Lead in toys: Keep on the lookout

Our investigation shows progress, but you need to be careful

Last reviewed: January 2009
Karen Rauen testing for lead
X-ray test
Karen Rauen, director of foods and sensory sciences, screens a glue-stick cap to check for lead content.
Ballerina's Magical Shoes necklace
The lead in the charm included with this book exceeded federal limits.

Store shelves are somewhat safer than they were a year ago, when lead in toys and other products cast a pall over holiday shopping and prompted recalls of almost 14 million items as varied as toys and slipcovers. But consumers can't let down their guard yet.

A Consumer Reports investigation found that some products that we identified in December 2007 as high in lead were largely gone from big retailers, but some were still available in a few stores and online. While tougher federal laws are about to take hold, suspect products are still showing up in unexpected places.

In total, more than 6 million products were recalled for lead in the first nine months of 2008. Consider the story behind just one of those recalls:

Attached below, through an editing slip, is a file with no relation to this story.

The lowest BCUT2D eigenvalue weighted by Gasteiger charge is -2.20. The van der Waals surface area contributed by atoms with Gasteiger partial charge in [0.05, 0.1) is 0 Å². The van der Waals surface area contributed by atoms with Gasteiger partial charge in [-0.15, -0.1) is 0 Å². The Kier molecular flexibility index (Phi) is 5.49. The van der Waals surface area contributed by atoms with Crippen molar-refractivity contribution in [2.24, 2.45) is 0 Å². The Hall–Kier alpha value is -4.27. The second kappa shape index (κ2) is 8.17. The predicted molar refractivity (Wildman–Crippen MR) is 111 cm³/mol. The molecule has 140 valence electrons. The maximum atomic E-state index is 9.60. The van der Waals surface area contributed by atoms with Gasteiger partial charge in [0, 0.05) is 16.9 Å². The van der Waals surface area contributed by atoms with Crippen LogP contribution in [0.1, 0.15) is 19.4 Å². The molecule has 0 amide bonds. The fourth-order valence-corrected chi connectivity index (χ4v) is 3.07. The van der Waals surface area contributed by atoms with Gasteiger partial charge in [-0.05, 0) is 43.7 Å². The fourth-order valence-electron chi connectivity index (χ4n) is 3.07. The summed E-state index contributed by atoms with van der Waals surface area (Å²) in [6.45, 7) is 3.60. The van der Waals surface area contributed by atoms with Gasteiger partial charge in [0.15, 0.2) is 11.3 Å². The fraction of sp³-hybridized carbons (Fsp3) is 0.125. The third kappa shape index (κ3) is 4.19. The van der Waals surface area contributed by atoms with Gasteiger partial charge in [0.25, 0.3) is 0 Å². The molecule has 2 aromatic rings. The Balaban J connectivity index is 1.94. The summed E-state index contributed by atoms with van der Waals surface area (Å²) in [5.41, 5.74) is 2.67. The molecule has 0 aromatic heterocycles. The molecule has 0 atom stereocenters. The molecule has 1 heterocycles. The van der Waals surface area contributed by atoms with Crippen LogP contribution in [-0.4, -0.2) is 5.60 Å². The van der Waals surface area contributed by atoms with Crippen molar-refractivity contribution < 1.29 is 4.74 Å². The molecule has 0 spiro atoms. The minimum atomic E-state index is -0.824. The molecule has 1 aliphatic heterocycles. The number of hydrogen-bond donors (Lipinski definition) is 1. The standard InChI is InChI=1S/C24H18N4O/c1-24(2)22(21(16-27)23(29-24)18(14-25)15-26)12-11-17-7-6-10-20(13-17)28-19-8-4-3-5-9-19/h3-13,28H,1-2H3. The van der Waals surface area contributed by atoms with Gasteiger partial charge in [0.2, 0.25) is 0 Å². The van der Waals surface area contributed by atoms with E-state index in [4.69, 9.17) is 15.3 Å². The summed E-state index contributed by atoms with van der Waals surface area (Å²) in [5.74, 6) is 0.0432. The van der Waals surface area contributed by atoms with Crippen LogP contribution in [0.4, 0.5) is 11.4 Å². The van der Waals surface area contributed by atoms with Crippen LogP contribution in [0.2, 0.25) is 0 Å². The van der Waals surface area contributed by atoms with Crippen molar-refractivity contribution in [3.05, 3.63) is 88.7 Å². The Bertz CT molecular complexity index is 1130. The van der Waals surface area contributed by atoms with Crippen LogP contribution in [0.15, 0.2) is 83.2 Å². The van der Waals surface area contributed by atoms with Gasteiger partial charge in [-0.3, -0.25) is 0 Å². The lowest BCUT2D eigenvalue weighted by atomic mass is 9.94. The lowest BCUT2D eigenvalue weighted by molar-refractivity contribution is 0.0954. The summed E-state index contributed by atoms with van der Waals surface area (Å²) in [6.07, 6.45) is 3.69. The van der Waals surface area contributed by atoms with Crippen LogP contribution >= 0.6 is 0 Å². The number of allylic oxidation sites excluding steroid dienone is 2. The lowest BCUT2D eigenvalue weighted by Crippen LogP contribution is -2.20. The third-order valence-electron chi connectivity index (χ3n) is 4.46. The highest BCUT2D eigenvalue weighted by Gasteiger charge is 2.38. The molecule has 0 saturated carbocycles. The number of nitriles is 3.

Judy Braiman, president of Empire State Consumer Project, a nonprofit advocacy group in Rochester, N.Y., gave a speech in November 2007 advising parents to buy books rather than toys to avoid the risk of lead exposure. Then she found a children's storybook that came with a metal necklace containing a ballet-shoes charm.

Braiman knew that inexpensive jewelry often contains lead, so she had the necklace tested at a certified lab. It turns out that the charm exceeded federal limits for lead on surface coatings. She notified the retailer, which filed its own report with the Consumer Product Safety Commission. Three months later, the CPSC announced that the book's publisher was recalling 500,000 of the necklaces, which had been on the market since 2003.

But Braiman says she is still frustrated. The agency did not respond to test results she submitted about other jewelry with lead content 77 times higher than the recalled ballet-shoes necklace. "It makes no sense to leave products on the market that are even more dangerous," she says. Julie Vallese, a CPSC spokeswoman, said the agency welcomes alerts from consumers but must conduct its own testing to determine whether recalls are warranted.

As Braiman's experience illustrates, tainted products are still out there, even if they are not on the federal government's recall list. "Regulators have not adequately screened toys or enforced protections, leaving the public in jeopardy," says Kathleen Burns, a toxicologist who worked with the Environmental Protection Agency on lead issues and has since founded Sciencecorps, a nonprofit environmental and occupational health analysis group.

Posted: December 2008 — Consumer Reports Magazine issue: January 2009